NHS England started recruiting in 2018, with 203 pharmacists and technicians employed to work in care homes across England so far, it told C+D last Friday (May 10).
The employment of pharmacists in care homes is part of a £20 million plan to improve older people’s health and reduce unnecessary medication, as outlined in the NHS long-term plan earlier this year, NHS England said.
The scheme has been trialled in 14 areas of the country with integrated care systems, the commissioning body added.
Pharmacists must undertake an 18-month “bespoke training pathway” and an independent prescriber qualification to qualify for the role, NHS England confirmed to C+D.
England’s chief pharmaceutical officer Keith Ridge said it was funding “expert pharmacy teams” because “too many patients are prescribed medicines they may no longer need or may need adjusting”.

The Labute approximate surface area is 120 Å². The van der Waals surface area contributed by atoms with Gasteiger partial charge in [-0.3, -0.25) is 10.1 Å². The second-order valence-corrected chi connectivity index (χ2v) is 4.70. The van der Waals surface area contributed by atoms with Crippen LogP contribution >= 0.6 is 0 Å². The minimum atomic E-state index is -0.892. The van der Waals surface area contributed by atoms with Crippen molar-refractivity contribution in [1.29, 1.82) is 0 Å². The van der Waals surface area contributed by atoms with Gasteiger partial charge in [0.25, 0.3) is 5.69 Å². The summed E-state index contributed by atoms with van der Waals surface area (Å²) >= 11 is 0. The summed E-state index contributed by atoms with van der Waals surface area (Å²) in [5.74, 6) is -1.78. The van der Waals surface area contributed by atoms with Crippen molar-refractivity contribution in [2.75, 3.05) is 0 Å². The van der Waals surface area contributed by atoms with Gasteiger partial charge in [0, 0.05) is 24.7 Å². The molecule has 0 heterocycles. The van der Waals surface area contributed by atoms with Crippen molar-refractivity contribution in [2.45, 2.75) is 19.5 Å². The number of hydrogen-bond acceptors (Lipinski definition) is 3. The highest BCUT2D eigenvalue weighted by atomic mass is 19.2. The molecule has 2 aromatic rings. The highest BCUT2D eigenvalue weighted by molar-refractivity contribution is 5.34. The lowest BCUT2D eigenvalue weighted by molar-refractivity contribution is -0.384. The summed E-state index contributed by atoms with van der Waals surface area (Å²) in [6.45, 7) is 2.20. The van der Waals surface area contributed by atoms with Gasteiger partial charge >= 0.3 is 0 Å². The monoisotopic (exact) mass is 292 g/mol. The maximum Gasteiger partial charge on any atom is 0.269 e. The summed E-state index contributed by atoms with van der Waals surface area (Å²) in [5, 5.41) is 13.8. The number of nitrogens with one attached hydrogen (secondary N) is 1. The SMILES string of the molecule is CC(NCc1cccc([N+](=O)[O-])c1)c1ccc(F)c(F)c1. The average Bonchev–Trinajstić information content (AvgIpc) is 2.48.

“Increasing the availability of specialist health advice in care homes will mean residents get more personalised treatment, [a] reduced chance of being admitted to hospital and people will have a better quality of life for longer,” he added.
Care home residents take an average of seven medicines a day – with many taking more than 10 – which costs the NHS an estimated £250m each year, NHS England said.
The Royal Pharmaceutical Society (RPS) said it is “delighted” the programme to recruit pharmacists into care homes “has been successful and will continue”.
The society’s English board chair Sandra Gidley said: “Including pharmacy professionals in the care home workforce has been proven to cut medication errors, reduce polypharmacy and make savings for the NHS, benefitting patient care and safety.
“We look forward to seeing the programme expand even further and to helping colleagues, residents and their families and carers,” she added.
Are you now working as a pharmacist or technician in a care home setting? Contact C+D at [email protected] to let us know how you are finding it.